One of the better bream lakes in Georgia is Lake Jackson, and it, too, is producing well already this year. As far as hot spots, check out the Tussahaw arm.
“It’s a real popular area,” Weaver remarked, “a long, narrow arm with shallow water and lots of structure. Anglers are real successful there. You can find some big catches at Lloyd Shoals, right next to the dam. There’s a fishing pier and attractors there, so from the bank, you can fish shallow and deep water. There’s not a lot of bank access on Jackson, but Lloyd Shoals provides a great spot to drown a few crickets.”
“We manage that lake to produce maximum bream.”
What else do you need to know?
Biologist Steve Schleiger is speaking of Flat Creek PFA, a little over 3 miles off Interstate 75, on Hwy 341, near Perry. Conjure up in your mind a picture of that one old farm pond that you always wanted access to, the one rumored to produce phenomenal catches… Well, this is it!
Flat Creek is a 108-acre cereal bowl of a lake surrounded by pasture—and filled with fish. Boat ramps, fishing piers, fish-cleaning station, standing timber, bushes, shallow flats with drop offs nearby… Flat Creek has it all.
“This is also a bass-heavy lake with lots of predation, which allows bream to grow to bigger sizes,” Steve continued. “It has a really good shellcracker population, and because of the oxygen pumped in, no dead areas that don’t hold fish.”
For more information on Flat Creek PFA, turn to page 30.
Big Lazer Creek PFA in Talbot County is a lake that doesn’t get much fishing pressure and has a good bass population, which in turn produces an excellent bream fishery. There are good numbers of large bluegills, as well as shellcrackers here. Plus a pair of boat ramps and fishing pier are there.
McDuffie PFA, 10 miles from Thomson, features seven ponds from 5 to 37 acres. A number are managed for particular species; some for trophy bass, which again also produces big bream.
Before leaving this area, we’d be remiss in not mentioning a pair of rivers known far and wide for their bream populations: the Ocmulgee and Flint.
“Folks catch really good bream and redear in spring on the Ocmulgee, and redbreast on the Flint,” Steve said. “On both of those rivers, focus especially on downed timber and in backwater areas.”
Rob Weller makes no bones about it: “Lake Seminole is the best bream fishery we have. It is a huge fishery for shellcrackers, and fish up to a pound are not at all uncommon.”
Areas to begin the shellcracker search on this giant of a lake include the Flint River and Spring Creek arms. Too, Reynolds Park Landing features one of DNR’s new Go-Fish ramps. On the lake, look for open patches of sand among the hydrilla in 3 to 5 feet of water. Pitch wigglers and crickets, and hold on.
There are no PFAs in this region, but adjacent to Seminole is Silver Lake WMA. Located in Decatur County, it has some fantastic fishing open to the public, says Rob. Not many take advantage of it.
“There’s a lot of ponds and a lot of management to take care of them,” Rob related. “There are over 30 ponds, more than 480 acres of water, which includes 300-acre Silver Lake. Many have good ramps and good fishing, with courtesy docks on them as well. Shore fishing can be a little tight because of button bushes, but you can take any kind of boat; car-top, kayak, canoe or jonboat. Silver lake is 300 acres, stumpy with a lot of weeds, and fish can be hard to find. But there are some remote lakes, and if you’re looking for bream, I’d concentrate on the smaller ponds. Pressure is seasonal. It gets fished most in spring and very little after that.”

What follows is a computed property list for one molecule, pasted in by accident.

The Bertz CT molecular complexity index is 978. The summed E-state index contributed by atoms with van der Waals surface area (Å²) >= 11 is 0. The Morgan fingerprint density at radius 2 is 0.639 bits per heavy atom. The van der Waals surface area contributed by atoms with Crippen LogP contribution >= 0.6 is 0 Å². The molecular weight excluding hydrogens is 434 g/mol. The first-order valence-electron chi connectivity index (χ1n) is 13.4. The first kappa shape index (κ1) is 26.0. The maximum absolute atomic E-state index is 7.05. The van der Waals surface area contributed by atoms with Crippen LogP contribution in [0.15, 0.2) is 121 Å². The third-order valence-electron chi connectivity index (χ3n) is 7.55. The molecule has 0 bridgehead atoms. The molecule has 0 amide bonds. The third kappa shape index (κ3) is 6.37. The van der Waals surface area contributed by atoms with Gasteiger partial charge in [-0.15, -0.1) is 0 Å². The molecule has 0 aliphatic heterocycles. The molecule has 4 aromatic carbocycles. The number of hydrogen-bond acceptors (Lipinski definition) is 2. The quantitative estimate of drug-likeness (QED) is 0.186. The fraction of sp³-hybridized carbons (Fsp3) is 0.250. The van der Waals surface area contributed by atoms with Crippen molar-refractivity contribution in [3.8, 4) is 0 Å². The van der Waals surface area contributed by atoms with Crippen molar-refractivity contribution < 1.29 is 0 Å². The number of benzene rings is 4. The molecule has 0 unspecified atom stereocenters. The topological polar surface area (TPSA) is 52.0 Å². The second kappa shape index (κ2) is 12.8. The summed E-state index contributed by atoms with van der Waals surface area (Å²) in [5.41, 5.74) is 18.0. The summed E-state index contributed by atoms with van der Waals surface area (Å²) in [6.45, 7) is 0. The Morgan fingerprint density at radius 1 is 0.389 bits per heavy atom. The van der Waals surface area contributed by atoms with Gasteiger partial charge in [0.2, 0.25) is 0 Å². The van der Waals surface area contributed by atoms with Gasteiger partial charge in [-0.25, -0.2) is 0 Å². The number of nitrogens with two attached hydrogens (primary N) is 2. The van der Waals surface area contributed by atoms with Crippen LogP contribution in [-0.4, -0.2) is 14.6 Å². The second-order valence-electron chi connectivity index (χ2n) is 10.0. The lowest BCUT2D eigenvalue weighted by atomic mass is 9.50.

“When the gauge at Waycross gets down to around 5 to 7 feet, the Satilla River is at its optimum level,” says Don Harrison. “And it’s just getting right, right now.”
That’s great news for lovers of the redbreast, the Satilla’s most sought-after resident.
“We had a heck of a year last year, and we should have another good one this year. The fish are in good shape, and you can catch them from any of the ramps scattered up and down the river. The St. Marys River is not quite as good for redbreast, but we’re already seeing bluegills up to three-quarters of a pound out of it.”
If river fishing is not for you, how about Tifton’s Paradise PFA. It has around 60 bodies of water, eight or nine with boat ramps and many more with spectacular bank fishing. It’s better known for huge bass, but Paradise annually produces equally impressive stringers of bream.
Finally, in that same vein is Dodge PFA outside Eastman.
“That bream fishery is turning on right about now,” Don remarked. “Dodge has been a good bream lake for quite a while; it got a little bass crowded there for a bit, but we’ve got it turned back around.”
The return of spring rains over the past two years to wash away drought conditions has resulted in a bream bonanza in this region. River fishermen haven’t had it this good in years.
“Redbreast are going to be off the charts because oxbows in the Ogeechee and Savannah rivers are flooded and have been for some time,” says Tim Barrett, fisheries biologist out of Richmond Hill. “We expect fishing to be super for all the bream in the oxbows off the main channels. The Savannah probably has more acreage available as far as oxbows simply because it’s bigger. But for the shellcracker fishermen, try the Ogeechee. There’s not a ton of shellcrackers in that river, but they are some of the biggest in the state. The main stem of the river is a great place for trophy shellcrackers.”
Biologist Joel Fleming echoes those statements, saying, “The Ogeechee and Satilla are neck and neck for best redbreast fishing in the state. Since 2013’s fall samplings, it has been unbelievable how the fish populations were reacting, the tremendous growth and numbers of fish in the Ogeechee. The fishery is unbelievable right now, better than it has been in 15 years, and that’s just about anywhere above Morgan’s Bridge boat ramp near Pembroke.”
And there’s one final, up-and-coming spot: Evans County PFA near Claxton, which was re-stocked three years ago. Check out the new fish attractors along the dam, marked by red buoys every 40 yards or so off the rip-rap. That’s where some of the best bream fishing is, and it will continue to get better as the pond ages.
Take a youngster with you bream fishing this month, and introduce them to fishing.